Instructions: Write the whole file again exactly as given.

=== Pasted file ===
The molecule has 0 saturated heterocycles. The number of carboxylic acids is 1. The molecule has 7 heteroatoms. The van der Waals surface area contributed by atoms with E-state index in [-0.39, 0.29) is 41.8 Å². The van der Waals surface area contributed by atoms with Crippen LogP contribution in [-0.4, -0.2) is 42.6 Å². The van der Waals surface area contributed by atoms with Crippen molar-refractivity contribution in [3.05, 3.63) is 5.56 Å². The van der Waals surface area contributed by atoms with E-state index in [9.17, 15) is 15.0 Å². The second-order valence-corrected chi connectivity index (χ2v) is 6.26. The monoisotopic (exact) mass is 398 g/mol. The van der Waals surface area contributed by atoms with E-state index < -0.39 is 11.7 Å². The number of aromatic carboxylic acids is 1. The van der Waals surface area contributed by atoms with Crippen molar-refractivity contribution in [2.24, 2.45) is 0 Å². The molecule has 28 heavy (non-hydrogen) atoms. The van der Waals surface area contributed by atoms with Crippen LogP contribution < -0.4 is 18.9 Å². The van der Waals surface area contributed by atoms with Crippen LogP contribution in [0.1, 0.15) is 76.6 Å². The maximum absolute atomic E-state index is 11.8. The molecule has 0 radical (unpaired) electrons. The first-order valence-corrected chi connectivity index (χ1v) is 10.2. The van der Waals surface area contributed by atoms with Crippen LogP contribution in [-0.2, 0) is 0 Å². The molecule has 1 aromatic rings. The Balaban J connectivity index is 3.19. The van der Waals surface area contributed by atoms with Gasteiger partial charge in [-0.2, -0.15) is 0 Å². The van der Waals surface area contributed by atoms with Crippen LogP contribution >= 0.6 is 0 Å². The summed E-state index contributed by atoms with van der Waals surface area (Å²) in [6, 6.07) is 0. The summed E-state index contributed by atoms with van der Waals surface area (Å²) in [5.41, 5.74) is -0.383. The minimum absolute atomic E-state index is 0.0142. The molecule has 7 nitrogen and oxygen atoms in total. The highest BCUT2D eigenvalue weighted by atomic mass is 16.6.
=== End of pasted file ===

The molecule has 0 saturated heterocycles. The number of carboxylic acids is 1. The molecule has 7 heteroatoms. The van der Waals surface area contributed by atoms with E-state index in [-0.39, 0.29) is 41.8 Å². The van der Waals surface area contributed by atoms with Crippen LogP contribution in [-0.4, -0.2) is 42.6 Å². The van der Waals surface area contributed by atoms with Crippen molar-refractivity contribution in [3.05, 3.63) is 5.56 Å². The van der Waals surface area contributed by atoms with E-state index in [9.17, 15) is 15.0 Å². The second-order valence-corrected chi connectivity index (χ2v) is 6.26. The monoisotopic (exact) mass is 398 g/mol. The van der Waals surface area contributed by atoms with E-state index < -0.39 is 11.7 Å². The number of aromatic carboxylic acids is 1. The van der Waals surface area contributed by atoms with Crippen molar-refractivity contribution in [2.24, 2.45) is 0 Å². The molecule has 28 heavy (non-hydrogen) atoms. The van der Waals surface area contributed by atoms with Crippen LogP contribution < -0.4 is 18.9 Å². The van der Waals surface area contributed by atoms with Crippen LogP contribution in [0.1, 0.15) is 76.6 Å². The maximum absolute atomic E-state index is 11.8. The molecule has 0 radical (unpaired) electrons. The first-order valence-corrected chi connectivity index (χ1v) is 10.2. The van der Waals surface area contributed by atoms with Crippen LogP contribution in [-0.2, 0) is 0 Å². The molecule has 1 aromatic rings. The Balaban J connectivity index is 3.19. The van der Waals surface area contributed by atoms with Gasteiger partial charge in [-0.2, -0.15) is 0 Å². The van der Waals surface area contributed by atoms with Crippen LogP contribution >= 0.6 is 0 Å². The summed E-state index contributed by atoms with van der Waals surface area (Å²) in [6, 6.07) is 0. The summed E-state index contributed by atoms with van der Waals surface area (Å²) in [5.41, 5.74) is -0.383. The minimum absolute atomic E-state index is 0.0142. The molecule has 7 nitrogen and oxygen atoms in total. The highest BCUT2D eigenvalue weighted by atomic mass is 16.6.